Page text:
Banking giants HSBC and BMO Financial Group have announced plans to invest a total of US$150mn in Bill Gates’ Breakthrough Energy Catalyst programme, an ambitious public and private sector decarbonisation effort. 

Breakthrough Energy, founded by Gates in 2015, aims to accelerate the development of direct air capture, clean hydrogen, long-duration energy storage and sustainable aviation fuel. 

HSBC announced this week it is joining the organisation’s Catalyst programme, which was launched in June last year and brings together public and private capital to invest in projects supporting those aims. 

The bank will act as an anchor partner, joining its leadership council and investing US$100mn, it says in a statement. Group chief executive Noel Quinn adds the partnership “can help bring these much-needed clean solutions to market and build a more sustainable world”. 

Celine Herweijer, HSBC’s group chief sustainability officer, says: “Brilliant green tech innovations that could transform heavy carbon emitting industries and transform the power sector already exist. They just need investment like this to become reality.” 

BMO Financial Group has announced it is also joining the Catalyst programme, vowing to invest US$50mn over the next five years. Breakthrough Energy says the Canadian lender will act as a scaling partner, sharing experience from its existing project finance and energy transition activities.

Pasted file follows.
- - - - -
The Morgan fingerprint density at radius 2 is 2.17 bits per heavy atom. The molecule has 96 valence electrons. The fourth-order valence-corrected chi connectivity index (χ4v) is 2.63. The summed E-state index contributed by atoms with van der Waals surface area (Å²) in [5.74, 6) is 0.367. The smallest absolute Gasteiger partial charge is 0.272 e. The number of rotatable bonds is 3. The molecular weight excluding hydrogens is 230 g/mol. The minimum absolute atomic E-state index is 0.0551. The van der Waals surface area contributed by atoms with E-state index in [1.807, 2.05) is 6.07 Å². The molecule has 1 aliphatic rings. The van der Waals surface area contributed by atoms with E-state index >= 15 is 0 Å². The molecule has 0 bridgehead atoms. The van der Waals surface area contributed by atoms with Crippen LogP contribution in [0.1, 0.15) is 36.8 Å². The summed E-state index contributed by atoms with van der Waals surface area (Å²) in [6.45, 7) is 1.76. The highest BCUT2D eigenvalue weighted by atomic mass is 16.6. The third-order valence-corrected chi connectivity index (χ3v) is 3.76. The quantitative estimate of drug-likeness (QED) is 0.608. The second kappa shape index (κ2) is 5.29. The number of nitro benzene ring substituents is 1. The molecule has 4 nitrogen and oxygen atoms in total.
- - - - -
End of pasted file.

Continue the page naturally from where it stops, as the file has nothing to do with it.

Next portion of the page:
The bank adds that it has been carbon neutral in its own operations since 2010, and is deploying US$300bn in sustainable lending and underwriting to support clients’ transition to a net-zero future. 

“Getting to net zero is going to take a global effort to find and support innovative climate technologies, which can be expensive to adapt and scale,” says Jonathan Hackett, BMO’s head of sustainable finance and co-head of its energy transition group. 

According to Gates, achieving that scale is crucial for boosting widespread adoption of decarbonisation technologies. 

“To reach net zero, we need to reduce the cost of clean technologies so they can be deployed at scale and become more affordable and accessible for all,” he says in a statement issued this week. 

“The only way to achieve this is through deep collaboration across public and private sectors – no country, company, or individual can halt the progress of climate change alone.” 

Catalyst has already issued requests for proposals in the US, European Union and UK, and says it plans to launch projects in other regions later in 2022. 

HSBC has faced criticism from campaign groups, including shareholder activist group Market Forces, over its financing of fossil fuel projects. The group’s UK campaign lead, Adam McGibbon, described its climate policy as “tinkering around in the margins” ahead of its annual general meeting last May. 

The bank has tasked Celine Herweijer with leading its climate innovation agenda, hiring the former PwC global sustainability leader in February 2021, reporting directly to Quinn.